Cover reveals are an important part of marketing your forthcoming novel, short story collection, or non-fiction book, especially if you are an independent writer publishing on such sites as Amazon.com. Great covers spark interest in your work, and together with a release date (which may vary from days to a couple of weeks), help to create anticipation in your readership.
A well designed book cover seizes one’s immediate attention. At its very best, it captures, in an impactful and compelling way, the essence of your story, its central themes and elements, its chief conflict, and projects a defining emotion.
Opinions vary on specific styles, but obviously, genre and period have a lot to do with informing the look and feel of your cover. These considerations extend to the font used for the title and other text that appear on it.
My own preference is for simple bold images that rip through to the essence of the story. In my first novel, Scarab, a large red scarab, placed against a grey background to set it off, suggests the Egyptian link in the story, while the bright lights behind it variously suggest stars, or even, spacecraft lights, invoking the science fiction elements in the tale.
My follow-up novel, Scarab II: Reawakening, (which is being released on the 20th of June next month through Amazon), is based on roughly the same cast of characters as the first, and continues the established visual pattern, but introduces the images of a spherical object and a computer circuit board behind the now familiar red scarab, to highlight important elements in the tale.
The central thrust of Scarab II: Reawakening concerns a misinterpreted warning from an alien object found in the Drankensberg mountains of Natal, South Africa. A visual display from the orb seems to confirm the coming destruction of the earth by a super solar flare, as prophesised by various doomsday cults across the world, and the protagonist, Jack Wheeler’s, attempt to find and use the quantum computer, introduced in the first book of the series, to try and prevent it.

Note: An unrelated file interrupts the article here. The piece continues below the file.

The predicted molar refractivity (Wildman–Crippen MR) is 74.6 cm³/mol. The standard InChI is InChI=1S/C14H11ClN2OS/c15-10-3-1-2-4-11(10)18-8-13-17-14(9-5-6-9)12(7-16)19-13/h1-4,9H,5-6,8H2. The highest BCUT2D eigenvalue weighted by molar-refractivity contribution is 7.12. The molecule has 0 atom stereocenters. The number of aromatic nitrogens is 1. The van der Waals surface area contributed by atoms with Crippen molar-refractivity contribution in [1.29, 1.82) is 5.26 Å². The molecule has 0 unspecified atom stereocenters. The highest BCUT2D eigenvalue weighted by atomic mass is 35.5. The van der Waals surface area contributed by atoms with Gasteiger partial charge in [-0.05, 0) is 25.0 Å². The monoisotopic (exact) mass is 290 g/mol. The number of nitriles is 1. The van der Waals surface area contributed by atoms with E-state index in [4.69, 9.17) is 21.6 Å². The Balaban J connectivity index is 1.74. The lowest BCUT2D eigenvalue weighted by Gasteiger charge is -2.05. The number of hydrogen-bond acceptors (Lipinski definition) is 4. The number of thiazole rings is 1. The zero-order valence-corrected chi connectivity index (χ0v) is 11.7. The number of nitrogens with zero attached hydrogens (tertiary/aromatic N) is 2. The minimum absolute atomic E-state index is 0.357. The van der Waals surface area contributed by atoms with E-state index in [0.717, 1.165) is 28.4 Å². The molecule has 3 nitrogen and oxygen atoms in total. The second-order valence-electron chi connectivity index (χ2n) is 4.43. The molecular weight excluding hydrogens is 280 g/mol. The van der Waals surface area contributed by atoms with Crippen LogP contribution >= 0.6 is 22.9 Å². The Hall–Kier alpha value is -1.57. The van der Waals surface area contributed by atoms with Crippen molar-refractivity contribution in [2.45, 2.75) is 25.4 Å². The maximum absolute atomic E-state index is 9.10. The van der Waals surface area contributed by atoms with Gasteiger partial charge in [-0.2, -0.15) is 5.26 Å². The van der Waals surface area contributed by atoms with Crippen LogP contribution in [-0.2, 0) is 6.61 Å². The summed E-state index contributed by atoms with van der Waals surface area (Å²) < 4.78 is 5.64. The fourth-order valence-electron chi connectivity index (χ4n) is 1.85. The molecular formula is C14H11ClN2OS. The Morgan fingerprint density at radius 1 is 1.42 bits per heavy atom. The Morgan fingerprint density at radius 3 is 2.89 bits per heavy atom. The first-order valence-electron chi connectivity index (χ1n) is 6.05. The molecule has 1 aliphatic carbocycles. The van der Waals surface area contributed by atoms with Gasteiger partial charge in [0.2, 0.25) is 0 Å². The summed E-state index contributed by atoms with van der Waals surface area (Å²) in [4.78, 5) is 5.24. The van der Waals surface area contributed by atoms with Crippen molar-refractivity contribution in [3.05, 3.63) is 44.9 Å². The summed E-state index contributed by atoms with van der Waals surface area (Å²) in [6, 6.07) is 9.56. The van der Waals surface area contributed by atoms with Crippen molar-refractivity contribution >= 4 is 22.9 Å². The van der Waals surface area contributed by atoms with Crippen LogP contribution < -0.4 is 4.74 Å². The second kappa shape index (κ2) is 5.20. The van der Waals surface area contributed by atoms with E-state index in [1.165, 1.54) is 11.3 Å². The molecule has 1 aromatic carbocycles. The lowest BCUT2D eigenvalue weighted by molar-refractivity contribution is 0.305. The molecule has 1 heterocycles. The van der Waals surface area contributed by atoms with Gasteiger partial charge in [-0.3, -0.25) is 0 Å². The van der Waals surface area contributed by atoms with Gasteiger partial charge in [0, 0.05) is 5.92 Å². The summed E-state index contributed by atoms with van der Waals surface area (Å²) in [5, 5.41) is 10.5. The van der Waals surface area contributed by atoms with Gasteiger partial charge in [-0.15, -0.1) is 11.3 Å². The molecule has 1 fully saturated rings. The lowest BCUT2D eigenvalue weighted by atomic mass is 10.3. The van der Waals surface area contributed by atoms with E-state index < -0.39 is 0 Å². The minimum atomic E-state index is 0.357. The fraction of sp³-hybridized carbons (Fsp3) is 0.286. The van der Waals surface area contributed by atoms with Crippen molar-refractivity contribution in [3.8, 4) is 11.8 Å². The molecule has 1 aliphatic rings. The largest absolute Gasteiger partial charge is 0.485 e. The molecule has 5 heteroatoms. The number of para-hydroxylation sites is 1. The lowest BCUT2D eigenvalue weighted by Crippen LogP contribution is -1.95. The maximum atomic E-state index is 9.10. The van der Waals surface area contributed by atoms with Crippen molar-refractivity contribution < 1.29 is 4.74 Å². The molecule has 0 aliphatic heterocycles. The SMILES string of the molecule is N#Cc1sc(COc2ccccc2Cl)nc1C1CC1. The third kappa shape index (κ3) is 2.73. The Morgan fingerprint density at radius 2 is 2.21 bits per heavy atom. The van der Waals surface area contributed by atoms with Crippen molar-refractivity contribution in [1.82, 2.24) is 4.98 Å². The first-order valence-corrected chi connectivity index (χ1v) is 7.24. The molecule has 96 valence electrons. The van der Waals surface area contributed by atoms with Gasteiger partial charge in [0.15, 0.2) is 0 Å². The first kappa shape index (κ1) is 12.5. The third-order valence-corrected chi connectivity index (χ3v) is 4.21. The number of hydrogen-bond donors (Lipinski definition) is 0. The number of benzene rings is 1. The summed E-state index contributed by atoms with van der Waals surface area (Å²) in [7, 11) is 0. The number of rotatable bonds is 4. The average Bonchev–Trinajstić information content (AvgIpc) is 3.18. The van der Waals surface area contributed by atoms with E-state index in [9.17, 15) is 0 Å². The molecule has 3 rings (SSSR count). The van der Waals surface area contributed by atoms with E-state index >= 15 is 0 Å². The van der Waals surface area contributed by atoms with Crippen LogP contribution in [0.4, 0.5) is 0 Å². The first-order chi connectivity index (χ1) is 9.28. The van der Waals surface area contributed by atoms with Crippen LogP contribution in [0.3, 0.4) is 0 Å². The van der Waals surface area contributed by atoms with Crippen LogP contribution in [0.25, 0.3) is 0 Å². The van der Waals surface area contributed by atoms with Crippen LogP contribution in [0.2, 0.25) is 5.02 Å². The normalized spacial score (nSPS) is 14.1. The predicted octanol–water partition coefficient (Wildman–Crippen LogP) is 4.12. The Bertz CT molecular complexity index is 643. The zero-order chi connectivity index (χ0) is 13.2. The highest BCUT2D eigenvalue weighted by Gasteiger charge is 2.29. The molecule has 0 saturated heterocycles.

As illustrated above, a short summary of the story, and information about the author (if none is available elsewhere on the website), ought to accompany the cover reveal.
Once these elements are in place, you are ready to promote your cover reveal through as many mouthpieces as possible: certainly facebook, twitter, your website, fellow bloggers through announcements, author and character interviews, and blog-hops, and, last but not least, through the pre-sales option on sites such as amazon.com.
That done, sit back, have a cappuccino, or some Earl Grey tea, or something stronger if you must, cross your fingers, and wait for those first reviews and sales figures to come in.
And remember to breathe.
A cover reveal is an important part of your book’s marketing campaign. Use it judiciously, together with a release date, to help promote the launch of your book.
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Thanks for the well-wishes Trish!
Congratulations on your second novel, Stavros, and the very best of luck because we all need that as well as writing talent. I agree, cover reveals are an excellent marketing tool, though personally, I like to wait until the book is available so that potential readers can go and press the buy button while excited by the discovery 🙂